3. Communicate with the students at their level of comprehension;
    4. Explain issues by different ways and means that enable the greatest comprehension of the material;
    5. Foster student enthusiasm and interest in the topic;
    6. Be accessible to students in and outside the classroom;
    7. Show even handedness and impartiality between the students, and offer no favoritism;
    8. Evaluate students’ performance objectively on the basis of its quality, not on the basis of whether or not their views agree with his;
    9. Provide students with feedback on their assigned tasks in a timely and constructive manner;
    10. Not act as a substitute for the students’ efforts to gain knowledge;
    11. Help build self-confidence in students by encouraging and guiding students to find solutions for their problems, but to not solve the students’ problems for them.

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3.  ATTENDANCE:

While there is no mandatory attendance policy in the University, students will discover that their level of interest in a subject matter will decline with frequent absenteeism. It is strongly suggested that absenteeism be held to a bare minimum.  Unless there is a truly valid excuse, you should plan to be in class every time it meets.

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4. Course Requirements

A.    Two exams and a final (multiple choice and short essay     combinations) (25% each)
B.    One extensive book report (25%)
C.    Class participation

Students' grades will be posted on this web site and can be checked by clicking Results, above, or through: http://course1.winona.edu/aelafandi/polsci270/results.htm 

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5. Book Report bulletStudents are required to submit one extensive book report containing a summary and critical analysis of John L. Esposito’s book, The Islamic Threat. The book report should be at least five and no more than seven double-spaced pages. The book report is due no later than April 3. It may be submitted earlier than this date. bulletExcept in documented medical or family emergencies, no work will be accepted past the due date. bulletThe book report shall contain an analysis of relevant social, economic and political conditions in the society as covered by the book. Students may find it useful to refer to other sources for additional information and insight into those aspects as they prepare for writing their reports. Students who wish to get an A or a B on their book report must use outside reading material. Those who use outside material must refer to their sources of information in the body of the paper and in a bibliography. Encyclopedias, religious sources and other similar material as well as material supplied in class and available to all students may not be considered for the purposes of this requirement to be outside sources. The use of outside sources does not guarantee an A or a B, but you cannot receive one of these grades without using outside sources. bulletThe final draft must be well-documented and clear of grammatical and spelling errors. You are encouraged to use the Writing Lab and other sources in the University to help enhance the quality of the paper. The instructor will also be available for advice throughout the course of the semester. Do not hesitate to use all available facilities. bulletStudents are encouraged to use the Writing Lab, located on the third floor of Minne Hall, as well as the Student Support Services, located in Phelps Hall, for the purpose of refining their writing styles and cleaning up their product. bulletUp to one full letter grade will be deducted from written work for problems such as improper spelling, sentence fragments, run-on sentences, punctuation errors, misuse or non-use of apostrophes, and typographical errors. You are expected to carefully proofread your written work in order to eliminate any such problems. You are encouraged to use Spell-Checker or other word processing software, but urged not to become dependent upon it nor see it as a substitute for a careful, human proofreading. Most of these computer programs cannot catch frequently misused words such as: "to" "two" and "too"; "there" "they're" and "their"; "could've" and "could of"; "it's" and "its". You are advised to double check for any such errors. When in doubt, LOOK IT UP.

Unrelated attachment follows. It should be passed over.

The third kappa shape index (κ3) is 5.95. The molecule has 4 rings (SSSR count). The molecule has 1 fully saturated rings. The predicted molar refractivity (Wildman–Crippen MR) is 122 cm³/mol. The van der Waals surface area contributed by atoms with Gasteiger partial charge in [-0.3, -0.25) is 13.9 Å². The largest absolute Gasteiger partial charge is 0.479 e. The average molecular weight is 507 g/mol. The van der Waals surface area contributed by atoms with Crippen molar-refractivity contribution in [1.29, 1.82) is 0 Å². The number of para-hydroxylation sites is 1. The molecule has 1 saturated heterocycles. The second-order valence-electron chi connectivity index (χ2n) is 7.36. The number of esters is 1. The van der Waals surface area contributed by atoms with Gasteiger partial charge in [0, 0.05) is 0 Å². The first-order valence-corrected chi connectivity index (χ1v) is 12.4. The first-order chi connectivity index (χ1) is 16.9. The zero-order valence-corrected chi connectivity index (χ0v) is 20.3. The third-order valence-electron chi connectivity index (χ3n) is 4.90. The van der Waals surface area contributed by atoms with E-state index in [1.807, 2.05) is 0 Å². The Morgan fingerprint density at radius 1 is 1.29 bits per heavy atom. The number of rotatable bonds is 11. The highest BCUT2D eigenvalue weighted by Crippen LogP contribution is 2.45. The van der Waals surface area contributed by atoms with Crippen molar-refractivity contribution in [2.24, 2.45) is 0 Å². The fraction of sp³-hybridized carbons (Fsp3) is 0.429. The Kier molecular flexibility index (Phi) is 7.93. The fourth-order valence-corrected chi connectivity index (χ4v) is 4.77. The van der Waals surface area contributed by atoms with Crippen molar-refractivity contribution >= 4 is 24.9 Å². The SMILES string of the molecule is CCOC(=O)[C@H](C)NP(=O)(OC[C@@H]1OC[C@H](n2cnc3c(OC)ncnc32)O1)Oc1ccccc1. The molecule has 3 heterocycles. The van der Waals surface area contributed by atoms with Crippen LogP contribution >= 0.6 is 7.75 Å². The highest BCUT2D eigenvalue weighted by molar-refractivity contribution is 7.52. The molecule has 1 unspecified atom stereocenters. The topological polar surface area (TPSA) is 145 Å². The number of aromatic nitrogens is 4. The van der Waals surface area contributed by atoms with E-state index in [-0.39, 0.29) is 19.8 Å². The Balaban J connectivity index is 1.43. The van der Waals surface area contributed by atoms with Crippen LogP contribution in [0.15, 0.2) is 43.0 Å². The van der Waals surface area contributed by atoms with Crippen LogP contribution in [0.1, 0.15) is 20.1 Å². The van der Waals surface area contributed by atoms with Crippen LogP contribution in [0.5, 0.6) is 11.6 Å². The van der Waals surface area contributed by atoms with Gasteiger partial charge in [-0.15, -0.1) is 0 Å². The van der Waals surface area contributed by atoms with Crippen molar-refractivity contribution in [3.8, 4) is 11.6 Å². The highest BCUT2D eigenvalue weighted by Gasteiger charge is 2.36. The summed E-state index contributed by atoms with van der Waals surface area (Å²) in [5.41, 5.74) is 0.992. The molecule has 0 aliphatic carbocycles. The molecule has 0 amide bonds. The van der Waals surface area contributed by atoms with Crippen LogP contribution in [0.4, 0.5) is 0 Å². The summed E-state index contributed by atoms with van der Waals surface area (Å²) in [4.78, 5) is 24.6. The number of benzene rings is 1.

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6. Textbooks

Congressional Quarterly, The Middle East. 9th ed. Washington, D. C.: CQ Press. 2000. ISBN 1-56802-100-3

Esposito, John L., The Islamic Threat: Myth or Reality? 3rd ed. New York: Oxford University Press. 1999. ISBN 0-19-513076-6

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7. Weekly Assignments

Weeks Topic Expected Outcomes Reading Assignment Exam
 

Week 1-5

Background and Introduction
Geographic Factors
Cultural Factors
Ethnic Factors
Historical Relations
Resources and Economics
Islam, the Religion: sources and rules
Islam and Muslims
Women and Men in Islam
 

 

 

 

 

A, B, C, D, E

 

Islam - Internet Posting
Video tape
The Middle East, Chs. 1, 6; The Islamic Threat, Entire book

 

First Exam:  Feb. 8, 2001

Weeks 6-10 Israel
Palestine
Jordan
Arab/Israeli Relations
 

 

A, B, C, D, E

The Middle East. Chs. 2, 3, pp. 265-298
Judaism - Internet Posting
Video tape
Second Exam: March 15, 2001
Weeks 11-15 Egypt
Syria
Lebanon
Iran
Iraq
Iran/Iraq relations
Saudi Arabia
Gulf States
 

 

A, B, C, D, E

The Middle East, Chs. 4, 5, pp. 219-264, 299-330, 343-392 Final Exam: 1:00 - 3:00 May 2, 2001

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8. Bibliography

See bibliographical list in your textbooks.  Additional readings can be found on the recommended readings page.

For periodicals related to the field of Political Science, use the following URL to link: http://wind.winona.edu/~wwwpolsci/RESEARCHSECTION/reasearc.htm

For official government documents, use the following URL to link: http://wind.winona.edu/~wwwpolsci/LINKSSECTION/INTERNATIONAL/INTERNATA.HTM

For additional readings: See list in different file

For readings on current events: See this file